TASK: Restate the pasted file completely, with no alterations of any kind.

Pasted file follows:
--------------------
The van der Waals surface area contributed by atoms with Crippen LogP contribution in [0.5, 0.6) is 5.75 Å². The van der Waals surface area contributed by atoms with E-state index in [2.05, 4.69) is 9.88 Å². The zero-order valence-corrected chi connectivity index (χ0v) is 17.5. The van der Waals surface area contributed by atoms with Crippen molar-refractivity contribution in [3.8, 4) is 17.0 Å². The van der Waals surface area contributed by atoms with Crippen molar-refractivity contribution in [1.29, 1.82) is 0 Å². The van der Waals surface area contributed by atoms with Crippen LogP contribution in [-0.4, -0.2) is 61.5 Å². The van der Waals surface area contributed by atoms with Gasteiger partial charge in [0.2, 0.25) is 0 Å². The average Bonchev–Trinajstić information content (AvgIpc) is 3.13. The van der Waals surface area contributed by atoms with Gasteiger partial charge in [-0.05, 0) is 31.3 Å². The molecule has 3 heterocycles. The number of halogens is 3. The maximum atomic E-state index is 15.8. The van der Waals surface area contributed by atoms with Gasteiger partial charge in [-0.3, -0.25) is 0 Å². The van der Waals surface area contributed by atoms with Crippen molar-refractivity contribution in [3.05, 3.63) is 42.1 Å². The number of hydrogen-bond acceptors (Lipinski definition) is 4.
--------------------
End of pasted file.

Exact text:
The van der Waals surface area contributed by atoms with Crippen LogP contribution in [0.5, 0.6) is 5.75 Å². The van der Waals surface area contributed by atoms with E-state index in [2.05, 4.69) is 9.88 Å². The zero-order valence-corrected chi connectivity index (χ0v) is 17.5. The van der Waals surface area contributed by atoms with Crippen molar-refractivity contribution in [3.8, 4) is 17.0 Å². The van der Waals surface area contributed by atoms with Crippen molar-refractivity contribution in [1.29, 1.82) is 0 Å². The van der Waals surface area contributed by atoms with Crippen LogP contribution in [-0.4, -0.2) is 61.5 Å². The van der Waals surface area contributed by atoms with Gasteiger partial charge in [0.2, 0.25) is 0 Å². The average Bonchev–Trinajstić information content (AvgIpc) is 3.13. The van der Waals surface area contributed by atoms with Gasteiger partial charge in [-0.05, 0) is 31.3 Å². The molecule has 3 heterocycles. The number of halogens is 3. The maximum atomic E-state index is 15.8. The van der Waals surface area contributed by atoms with Gasteiger partial charge in [-0.3, -0.25) is 0 Å². The van der Waals surface area contributed by atoms with Crippen molar-refractivity contribution in [3.05, 3.63) is 42.1 Å². The number of hydrogen-bond acceptors (Lipinski definition) is 4.